It was a simple field. The path to it ran past my grandmother’s house, through a set of bushes and into a circular clearing behind. First base was a tree stump. Second was a raised patch of earth that kicked up dust whenever someone ran over it with a lawnmower.

We used an old glove, one we found lying underneath a rock next to a stream in the woods behind my house, for third. Home was ditch that wore thin the first couple years, then gave up on growing anything thereafter, because when you played ball as often as we did – day after week after month after year; without ceasing, even in the cold months – it tends to leave a mark.

Childhood is more powerful than Mother Nature in some ways, which is probably why it wears out quickly, and leaves such a lasting impression.

We shared a lot of great moments on that field. There were countless home runs, stolen bases, and arguments about how many ghost men were on when one of us hit the ball over the fence in right field and into Mrs. Bradenton’s back yard. We got there early and stayed all day. My Grandma made us peanut butter sandwiches for lunch. She wrote your name into the peanut butter with her finger nail so you knew THIS one was all yours.

Grandmas are good at that, aren’t they?

There was the time Sean Hinken learned to hold a pitch just so, making the ball dance like he held it on a string. Sean threw three no-hitters in a row that day, breaking Johnny Vander Meer‘s impossible-to-break streak of two. There was the time the Paoletti twins, Josh and Jeff, both chased a ball into the thicket in center field. They emerged two seconds later, a cloud of bees in their wake. And there was the time I flattened Adam Hester on a close play at home, rolling over his leg, nearly breaking it.

“Dang it, Joe! Time to lay off the Twinkies, ya think?”

Only he didn’t say, “Dang it.” Back then, we explored profanity like many of us would later explore cheap beer and frantic make-out sessions with girls. Sloppy and inartful, but electric nonetheless.

How long has it been, now? Twenty-Five years? Thirty? Some days it seems like another lifetime, and on others the memories are so close I could reach out and touch them.

You could play a game anywhere. All you needed was a bat and a ball, and few kids you might not know and would never see again. That, and a field, of course. Back then, everyone had a field. We ran games in back yards, parking lots, abandoned fields, and remote, wooded clearings.

We played little league, sure, but the Real games took place after practice, after school, away from the watchful eyes of rule keepers and score trackers. We argued over calls, close plays, and who got to be Pete Rose or Johnny Bench, knowing full well each of us planned to mimic our heroes when it was our turn to hit, regardless of who had dibs.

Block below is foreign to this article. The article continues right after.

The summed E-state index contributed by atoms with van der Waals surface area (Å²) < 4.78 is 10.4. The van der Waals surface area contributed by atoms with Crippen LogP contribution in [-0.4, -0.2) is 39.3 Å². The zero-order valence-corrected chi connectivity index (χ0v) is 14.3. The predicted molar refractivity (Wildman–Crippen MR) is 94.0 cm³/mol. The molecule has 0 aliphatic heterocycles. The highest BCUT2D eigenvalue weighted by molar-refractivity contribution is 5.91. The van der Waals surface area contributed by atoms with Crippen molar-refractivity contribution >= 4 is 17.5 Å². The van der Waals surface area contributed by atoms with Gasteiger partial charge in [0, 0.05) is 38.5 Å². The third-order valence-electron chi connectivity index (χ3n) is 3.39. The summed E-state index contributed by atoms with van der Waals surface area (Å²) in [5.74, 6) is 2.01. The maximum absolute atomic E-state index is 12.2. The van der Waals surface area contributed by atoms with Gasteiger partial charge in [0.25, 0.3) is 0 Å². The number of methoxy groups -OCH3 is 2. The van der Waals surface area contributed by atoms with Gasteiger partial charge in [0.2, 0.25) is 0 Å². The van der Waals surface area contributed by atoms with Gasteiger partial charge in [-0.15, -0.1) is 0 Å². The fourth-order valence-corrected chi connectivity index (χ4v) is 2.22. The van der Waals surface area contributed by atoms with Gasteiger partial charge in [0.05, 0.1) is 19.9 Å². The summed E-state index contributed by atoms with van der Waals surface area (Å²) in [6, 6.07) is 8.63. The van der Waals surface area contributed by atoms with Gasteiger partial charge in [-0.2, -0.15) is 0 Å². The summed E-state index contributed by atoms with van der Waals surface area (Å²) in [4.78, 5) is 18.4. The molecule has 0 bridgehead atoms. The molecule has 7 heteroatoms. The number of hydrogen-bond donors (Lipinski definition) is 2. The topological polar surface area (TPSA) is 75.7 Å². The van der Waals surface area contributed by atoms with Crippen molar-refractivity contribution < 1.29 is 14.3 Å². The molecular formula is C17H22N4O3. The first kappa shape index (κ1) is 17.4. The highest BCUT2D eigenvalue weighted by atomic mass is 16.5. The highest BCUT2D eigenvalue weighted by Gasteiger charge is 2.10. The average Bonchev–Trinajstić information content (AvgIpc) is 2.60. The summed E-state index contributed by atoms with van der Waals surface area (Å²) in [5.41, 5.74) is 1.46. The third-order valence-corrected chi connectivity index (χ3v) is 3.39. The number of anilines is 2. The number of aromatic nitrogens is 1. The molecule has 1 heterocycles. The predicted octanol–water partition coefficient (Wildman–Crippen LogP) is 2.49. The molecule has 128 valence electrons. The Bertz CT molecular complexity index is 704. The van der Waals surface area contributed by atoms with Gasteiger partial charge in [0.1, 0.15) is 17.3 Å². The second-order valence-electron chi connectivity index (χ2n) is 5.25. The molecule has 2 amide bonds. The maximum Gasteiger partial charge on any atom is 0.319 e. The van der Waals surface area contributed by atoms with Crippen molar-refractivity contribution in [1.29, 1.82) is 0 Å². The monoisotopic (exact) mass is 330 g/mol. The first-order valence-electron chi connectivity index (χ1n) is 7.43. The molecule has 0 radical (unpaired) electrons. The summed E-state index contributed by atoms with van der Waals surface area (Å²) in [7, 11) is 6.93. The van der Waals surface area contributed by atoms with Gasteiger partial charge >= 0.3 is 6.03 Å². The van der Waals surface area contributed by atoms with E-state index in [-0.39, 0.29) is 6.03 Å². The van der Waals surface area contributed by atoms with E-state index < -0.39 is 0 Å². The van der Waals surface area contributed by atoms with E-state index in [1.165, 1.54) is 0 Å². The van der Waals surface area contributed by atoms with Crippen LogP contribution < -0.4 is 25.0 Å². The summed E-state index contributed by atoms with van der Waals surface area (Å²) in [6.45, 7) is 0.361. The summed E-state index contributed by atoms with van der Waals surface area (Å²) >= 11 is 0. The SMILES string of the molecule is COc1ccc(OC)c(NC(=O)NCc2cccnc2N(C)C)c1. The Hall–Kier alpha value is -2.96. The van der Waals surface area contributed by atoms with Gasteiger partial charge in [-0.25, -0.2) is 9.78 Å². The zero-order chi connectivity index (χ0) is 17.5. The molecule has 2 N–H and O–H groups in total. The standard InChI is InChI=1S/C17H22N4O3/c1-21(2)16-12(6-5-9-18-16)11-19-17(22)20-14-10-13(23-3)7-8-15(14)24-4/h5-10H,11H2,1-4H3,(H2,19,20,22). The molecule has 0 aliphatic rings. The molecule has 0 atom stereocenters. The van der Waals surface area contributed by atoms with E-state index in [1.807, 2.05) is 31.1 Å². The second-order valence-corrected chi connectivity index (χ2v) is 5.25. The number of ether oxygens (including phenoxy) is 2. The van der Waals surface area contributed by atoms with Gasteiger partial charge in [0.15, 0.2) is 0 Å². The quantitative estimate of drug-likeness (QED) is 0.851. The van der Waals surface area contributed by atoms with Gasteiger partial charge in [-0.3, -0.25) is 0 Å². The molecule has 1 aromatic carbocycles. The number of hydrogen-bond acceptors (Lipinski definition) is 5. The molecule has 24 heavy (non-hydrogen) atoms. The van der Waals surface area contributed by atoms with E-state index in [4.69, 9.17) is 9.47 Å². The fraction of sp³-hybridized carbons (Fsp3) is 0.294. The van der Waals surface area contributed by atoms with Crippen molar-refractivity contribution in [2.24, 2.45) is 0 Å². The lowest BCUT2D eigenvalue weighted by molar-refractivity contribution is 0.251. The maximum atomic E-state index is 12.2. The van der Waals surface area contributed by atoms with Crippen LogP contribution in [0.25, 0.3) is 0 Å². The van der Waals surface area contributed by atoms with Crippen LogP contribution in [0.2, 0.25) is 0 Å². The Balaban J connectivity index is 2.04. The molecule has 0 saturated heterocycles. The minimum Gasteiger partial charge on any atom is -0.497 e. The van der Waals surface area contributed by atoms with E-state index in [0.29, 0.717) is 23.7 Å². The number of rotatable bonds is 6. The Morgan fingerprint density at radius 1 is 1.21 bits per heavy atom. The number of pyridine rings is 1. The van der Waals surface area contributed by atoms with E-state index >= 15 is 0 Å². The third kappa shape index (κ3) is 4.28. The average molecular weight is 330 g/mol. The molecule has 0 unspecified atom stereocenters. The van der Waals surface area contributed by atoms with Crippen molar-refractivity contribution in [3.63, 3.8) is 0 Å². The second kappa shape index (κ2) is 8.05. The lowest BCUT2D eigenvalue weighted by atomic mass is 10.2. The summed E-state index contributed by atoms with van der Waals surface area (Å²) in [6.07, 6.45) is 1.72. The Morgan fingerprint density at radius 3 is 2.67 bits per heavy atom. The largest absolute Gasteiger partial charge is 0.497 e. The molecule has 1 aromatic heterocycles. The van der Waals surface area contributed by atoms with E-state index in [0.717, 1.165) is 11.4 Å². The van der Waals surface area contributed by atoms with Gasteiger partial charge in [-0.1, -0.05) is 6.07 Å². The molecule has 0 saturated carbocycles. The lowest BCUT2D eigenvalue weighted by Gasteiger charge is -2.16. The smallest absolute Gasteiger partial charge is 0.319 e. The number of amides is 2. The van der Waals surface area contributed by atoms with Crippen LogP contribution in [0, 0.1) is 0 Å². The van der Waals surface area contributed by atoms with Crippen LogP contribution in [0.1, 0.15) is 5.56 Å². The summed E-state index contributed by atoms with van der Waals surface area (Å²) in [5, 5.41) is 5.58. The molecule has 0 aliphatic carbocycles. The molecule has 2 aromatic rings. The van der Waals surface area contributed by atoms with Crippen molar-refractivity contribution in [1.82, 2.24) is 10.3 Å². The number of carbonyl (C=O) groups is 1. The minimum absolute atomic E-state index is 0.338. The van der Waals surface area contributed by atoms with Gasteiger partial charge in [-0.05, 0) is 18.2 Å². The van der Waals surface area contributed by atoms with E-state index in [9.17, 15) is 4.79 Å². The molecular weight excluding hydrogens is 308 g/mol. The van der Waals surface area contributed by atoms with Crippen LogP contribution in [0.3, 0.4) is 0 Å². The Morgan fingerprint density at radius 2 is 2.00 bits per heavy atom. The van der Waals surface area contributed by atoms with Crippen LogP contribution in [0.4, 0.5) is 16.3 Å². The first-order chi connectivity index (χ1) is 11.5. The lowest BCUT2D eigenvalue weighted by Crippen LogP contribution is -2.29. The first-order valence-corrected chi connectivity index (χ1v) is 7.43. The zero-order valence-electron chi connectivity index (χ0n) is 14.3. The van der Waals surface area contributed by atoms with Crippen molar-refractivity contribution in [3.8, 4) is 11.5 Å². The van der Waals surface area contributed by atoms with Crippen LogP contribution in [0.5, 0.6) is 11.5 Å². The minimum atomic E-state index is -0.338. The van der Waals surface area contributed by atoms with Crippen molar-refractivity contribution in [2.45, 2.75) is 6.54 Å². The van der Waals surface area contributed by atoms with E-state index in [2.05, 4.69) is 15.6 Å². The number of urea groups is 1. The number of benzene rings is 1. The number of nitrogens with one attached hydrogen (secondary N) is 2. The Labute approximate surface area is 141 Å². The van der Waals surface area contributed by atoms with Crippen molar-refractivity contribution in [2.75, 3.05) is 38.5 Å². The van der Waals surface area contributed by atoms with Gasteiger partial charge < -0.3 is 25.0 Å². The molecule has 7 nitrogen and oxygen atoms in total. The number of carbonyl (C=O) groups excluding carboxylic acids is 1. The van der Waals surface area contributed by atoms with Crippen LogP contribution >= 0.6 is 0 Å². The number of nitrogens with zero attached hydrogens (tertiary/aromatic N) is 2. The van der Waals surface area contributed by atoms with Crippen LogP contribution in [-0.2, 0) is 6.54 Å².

Nobody knew how long we’d been playing and nobody cared. There was only the game, your friends, and the desire to keep moving forward for just a few more innings before the street lights came on and everyone had to go home.

We knew our time was limited. We knew we’d grow up one day, move on, and leave these long, lazy days in the fields of our youth behind. But we also had a sense that this game we loved and these fields on which we played would pass onto the next generation. And the one after that.

Now, when I drive past the fields I played on as a kid, I don’t see baseball. I see soccer, and sometimes I see housing developments. More often than not, I see empty fields. The well-worn patches of our youth have grown over and healed, Mother Nature outlasting the same way she outlasts everyone.

Maybe it’s because I’m getting older. Maybe it’s because my eyesight has worsened and my knees creak when i walk. Or maybe its because even if I close my eyes tight and look to the sky I still can barely remember what it feels like to hit a ball and know, just by touch, it would sail over Mrs. Bradenton’s fence. Maybe it’s because Winter is upon us, the kids are in school, and the baseball season is over, but I wonder whether this game we all loved will indeed pass on, even to just the next generation.

Baseball will be around for a while, but will it be the same? Will it still be as good? All those empty fields make me wonder.

Next season, when the weather starts to warm, I’ll go out for a walk. I’ll find a clearing or a parking lot or an abandoned field with a few worn patches. I listen long and hard for the voices of children, kids who don’t care that the sun has set, kids who just want to get in a few more innings before the sun sets, screaming with delight: “Ghost man on second. My turn to hit. Throw me your best and watch me hit that (stuff) into the woods.”

Maybe then I’ll smile.

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